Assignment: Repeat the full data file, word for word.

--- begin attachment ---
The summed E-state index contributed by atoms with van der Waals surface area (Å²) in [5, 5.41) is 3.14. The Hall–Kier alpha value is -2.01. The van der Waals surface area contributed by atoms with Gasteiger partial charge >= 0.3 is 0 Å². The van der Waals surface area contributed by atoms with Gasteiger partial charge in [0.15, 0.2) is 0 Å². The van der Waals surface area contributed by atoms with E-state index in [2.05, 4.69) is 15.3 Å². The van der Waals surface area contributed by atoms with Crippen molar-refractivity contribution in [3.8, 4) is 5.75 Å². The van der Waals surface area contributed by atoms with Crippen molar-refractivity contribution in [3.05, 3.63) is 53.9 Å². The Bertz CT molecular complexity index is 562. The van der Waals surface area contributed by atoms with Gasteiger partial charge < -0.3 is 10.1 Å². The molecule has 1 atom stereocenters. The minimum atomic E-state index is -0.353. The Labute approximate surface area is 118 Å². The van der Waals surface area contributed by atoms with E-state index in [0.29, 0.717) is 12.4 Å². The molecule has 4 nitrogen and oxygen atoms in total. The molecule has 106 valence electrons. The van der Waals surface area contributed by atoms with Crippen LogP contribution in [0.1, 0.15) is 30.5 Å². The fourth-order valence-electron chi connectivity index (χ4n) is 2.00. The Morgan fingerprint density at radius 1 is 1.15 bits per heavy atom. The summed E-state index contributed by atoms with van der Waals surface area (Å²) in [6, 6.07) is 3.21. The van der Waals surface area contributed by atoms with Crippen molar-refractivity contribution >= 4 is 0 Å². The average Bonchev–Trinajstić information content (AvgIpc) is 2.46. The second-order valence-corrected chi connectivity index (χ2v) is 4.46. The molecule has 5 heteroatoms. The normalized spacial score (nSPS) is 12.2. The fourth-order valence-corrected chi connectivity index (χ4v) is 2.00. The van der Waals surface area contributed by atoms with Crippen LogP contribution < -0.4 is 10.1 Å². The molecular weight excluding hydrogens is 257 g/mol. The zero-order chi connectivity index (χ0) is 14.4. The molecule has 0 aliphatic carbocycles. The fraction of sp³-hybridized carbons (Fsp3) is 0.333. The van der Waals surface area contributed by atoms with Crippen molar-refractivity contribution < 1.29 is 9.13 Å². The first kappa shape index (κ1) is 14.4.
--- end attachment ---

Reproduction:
The summed E-state index contributed by atoms with van der Waals surface area (Å²) in [5, 5.41) is 3.14. The Hall–Kier alpha value is -2.01. The van der Waals surface area contributed by atoms with Gasteiger partial charge >= 0.3 is 0 Å². The van der Waals surface area contributed by atoms with Gasteiger partial charge in [0.15, 0.2) is 0 Å². The van der Waals surface area contributed by atoms with E-state index in [2.05, 4.69) is 15.3 Å². The van der Waals surface area contributed by atoms with Crippen molar-refractivity contribution in [3.8, 4) is 5.75 Å². The van der Waals surface area contributed by atoms with Crippen molar-refractivity contribution in [3.05, 3.63) is 53.9 Å². The Bertz CT molecular complexity index is 562. The van der Waals surface area contributed by atoms with Gasteiger partial charge < -0.3 is 10.1 Å². The molecule has 1 atom stereocenters. The minimum atomic E-state index is -0.353. The Labute approximate surface area is 118 Å². The van der Waals surface area contributed by atoms with E-state index in [0.29, 0.717) is 12.4 Å². The molecule has 4 nitrogen and oxygen atoms in total. The molecule has 106 valence electrons. The van der Waals surface area contributed by atoms with Crippen LogP contribution in [0.1, 0.15) is 30.5 Å². The fourth-order valence-electron chi connectivity index (χ4n) is 2.00. The Morgan fingerprint density at radius 1 is 1.15 bits per heavy atom. The summed E-state index contributed by atoms with van der Waals surface area (Å²) in [6, 6.07) is 3.21. The van der Waals surface area contributed by atoms with Crippen molar-refractivity contribution >= 4 is 0 Å². The average Bonchev–Trinajstić information content (AvgIpc) is 2.46. The second-order valence-corrected chi connectivity index (χ2v) is 4.46. The molecule has 5 heteroatoms. The normalized spacial score (nSPS) is 12.2. The fourth-order valence-corrected chi connectivity index (χ4v) is 2.00. The van der Waals surface area contributed by atoms with Crippen LogP contribution < -0.4 is 10.1 Å². The molecular weight excluding hydrogens is 257 g/mol. The zero-order chi connectivity index (χ0) is 14.4. The molecule has 0 aliphatic carbocycles. The fraction of sp³-hybridized carbons (Fsp3) is 0.333. The van der Waals surface area contributed by atoms with Crippen molar-refractivity contribution < 1.29 is 9.13 Å². The first kappa shape index (κ1) is 14.4.